Iowa : Safety by City
- Arnolds Park
- Cedar Falls
- Cedar Rapids
- Clear Lake
- Council Bluffs
- Des Moines
- Fort Dodge
- Fort Madison
- Iowa City
- Mason City
- North Liberty
- Pleasant Hill
- Polk City
- Sioux City
- Spirit Lake
- Storm Lake
- The Amana Colonies
- West Des Moines
What do Australian-born actor Hugh Jackman and Mason City, Iowa, have in common?
Here’s a hint – you might otherwise recognize this town as “River City, Iowa.”
You should start planning your trip now because this is the home city of Meredith Wilson, who wrote the hit Broadway show “The Music Man,” which is now having a renaissance on Broadway with Jackman as the leading man.
Wilson was born and raised here and this city inspired “The Music Man” as Wilson wanted to pay homage to his hometown.
Christmas time is amazing here, with a tree in the grand Historic Park Inn Hotel, and one in the park nearby as well.
It’s the sturdy kind that doesn’t mind the snow.
Yes, Wilson also penned “It’s Beginning to Look a Lot Like Christmas” as well.
While you have plenty of hotel options here, getting into the Historic Park Inn Hotel should be on your bucket list because it’s the last of its kind still operating as a Frank Lloyd Wright-designed hotel.
You can also look at hotels and cabins at nearby Clear Lake, which is 10 miles west.
Clear Lake was also the site of the “day the music died,” when Buddy Holly’s plane went down shortly after a performance there.
The Big Bopper and Ritchie Valens also perished in that crash and you can visit the crash site for a moment of silence.
This northern Iowa town is abundant with prairie-style architecture too.
Forget a Mc-anything meal and try some of the unique eateries in this historic district.
Some of the restaurants here have been going non-stop since the early 1900s.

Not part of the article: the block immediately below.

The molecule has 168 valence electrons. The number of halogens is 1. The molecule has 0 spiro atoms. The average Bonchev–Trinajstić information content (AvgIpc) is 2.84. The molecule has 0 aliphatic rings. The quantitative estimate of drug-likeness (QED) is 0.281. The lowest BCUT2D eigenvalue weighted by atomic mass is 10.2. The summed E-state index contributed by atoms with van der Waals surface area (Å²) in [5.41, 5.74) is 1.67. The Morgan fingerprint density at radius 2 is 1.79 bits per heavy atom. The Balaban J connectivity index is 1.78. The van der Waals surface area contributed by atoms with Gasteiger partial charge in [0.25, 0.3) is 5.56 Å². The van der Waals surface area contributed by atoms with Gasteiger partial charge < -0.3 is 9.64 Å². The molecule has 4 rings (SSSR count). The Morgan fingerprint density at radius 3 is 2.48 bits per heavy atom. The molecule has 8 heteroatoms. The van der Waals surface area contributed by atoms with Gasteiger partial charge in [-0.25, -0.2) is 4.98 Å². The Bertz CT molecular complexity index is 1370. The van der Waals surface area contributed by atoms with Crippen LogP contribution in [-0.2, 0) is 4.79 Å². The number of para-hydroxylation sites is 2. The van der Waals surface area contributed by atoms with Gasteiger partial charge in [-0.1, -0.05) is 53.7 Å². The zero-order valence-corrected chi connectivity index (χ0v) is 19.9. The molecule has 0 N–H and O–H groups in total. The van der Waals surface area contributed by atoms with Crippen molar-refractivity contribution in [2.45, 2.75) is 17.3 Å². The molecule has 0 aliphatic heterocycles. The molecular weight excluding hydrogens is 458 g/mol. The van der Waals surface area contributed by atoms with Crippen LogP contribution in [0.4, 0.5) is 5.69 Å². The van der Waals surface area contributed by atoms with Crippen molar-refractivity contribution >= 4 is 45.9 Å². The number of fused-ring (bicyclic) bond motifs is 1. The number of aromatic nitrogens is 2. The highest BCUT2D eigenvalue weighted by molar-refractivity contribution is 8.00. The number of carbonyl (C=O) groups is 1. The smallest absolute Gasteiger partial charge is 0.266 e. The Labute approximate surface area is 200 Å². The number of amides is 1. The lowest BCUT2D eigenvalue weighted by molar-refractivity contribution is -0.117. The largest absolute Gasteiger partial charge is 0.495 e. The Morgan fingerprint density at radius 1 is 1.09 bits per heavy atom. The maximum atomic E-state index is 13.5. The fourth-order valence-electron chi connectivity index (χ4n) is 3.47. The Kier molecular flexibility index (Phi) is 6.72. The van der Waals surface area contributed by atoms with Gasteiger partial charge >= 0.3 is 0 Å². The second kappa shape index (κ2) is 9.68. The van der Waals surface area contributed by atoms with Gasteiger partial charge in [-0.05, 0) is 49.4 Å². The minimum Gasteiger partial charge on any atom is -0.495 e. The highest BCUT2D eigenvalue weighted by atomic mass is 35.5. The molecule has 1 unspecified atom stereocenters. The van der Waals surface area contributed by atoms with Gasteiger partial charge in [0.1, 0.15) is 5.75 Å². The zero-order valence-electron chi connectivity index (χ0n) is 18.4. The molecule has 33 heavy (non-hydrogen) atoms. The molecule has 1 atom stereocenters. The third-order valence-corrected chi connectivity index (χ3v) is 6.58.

There are also plenty of activities along the Winnebago River, including fishing, boating, and kayaking.
New construction in 2022 has led to more accessible tourist spots along the river.
Rain or shine, there’s a lot to do in Mason City, Iowa, and you’re guaranteed to get “Seventy-Six Trombones” stuck in your head, as I have now.
Warnings & Dangers in Mason City
OVERALL RISK: LOW
There's low risk when visiting Mason City. The town of 27,000 people has average or below-average crime rates. You will also find a lot to do here, making a safe trip even more fun with indoor and outdoor amenities.
TRANSPORT & TAXIS RISK: LOW
Mason City Transit is the public bus system. You can call a taxi or rideshare, though they might not be as plentiful as if you were in Des Moines. Having a car here is going to be ideal. You can also bicycle throughout the city, as everywhere in Iowa caters to bicyclists.
PICKPOCKETS RISK: LOW
The theft risk is the only category that is much higher than the national average, but that could be anything from shoplifting to car break-ins. Given the one in 51 risks, you should take extra care to hide your wallet or down-size your purse. There's still a low risk if you use basic safety techniques.
NATURAL DISASTERS RISK: MEDIUM
Aside from hurricanes and wildfires, Mason City gets a little bit of every kind of severe weather. Tornadoes are the biggest risk starting in spring through fall. Winter can have blizzards or ice storms. You should study the emergency management plan of the city so you are prepared for any kind of severe weather.
MUGGING RISK: LOW
10 robberies in 2021 means there's a low risk it will happen to a tourist. The violent crime risk is one in 246, about an average per 100,000 people. If you are confronted by a robber, don't fight back. Just try to remember as much detail as you can to give the police.
TERRORISM RISK: LOW
There's a low risk here with a smaller population and no military bases. Des Moines or Minneapolis would be the closest hard targets, and those are both two hours away.
SCAMS RISK: LOW
The top scam of 2022 involves residents getting threatening calls about their water service or power being shut off unless they pay immediately. This isn't going to impact tourists, so there's a low risk of being a scam victim here.
WOMEN TRAVELERS RISK: LOW
There's a low risk, but I did want to mention the 14 sexual assaults that happened here. When you figure out that statistic "per 100,000," it's nearly 30% higher than the national average. If female travelers avoid walking around at night alone, don't meet someone online, and then go to a private place, and keep aware of their surroundings, there isn't an inherent safety risk at all.
TAP WATER RISK: LOW
There's a low risk of any contaminated water coming through the Mason City pipes. That's according to the 2021 Annual Water Quality Report. No violations were reported and all categories of concern were compliant with environmental regulations.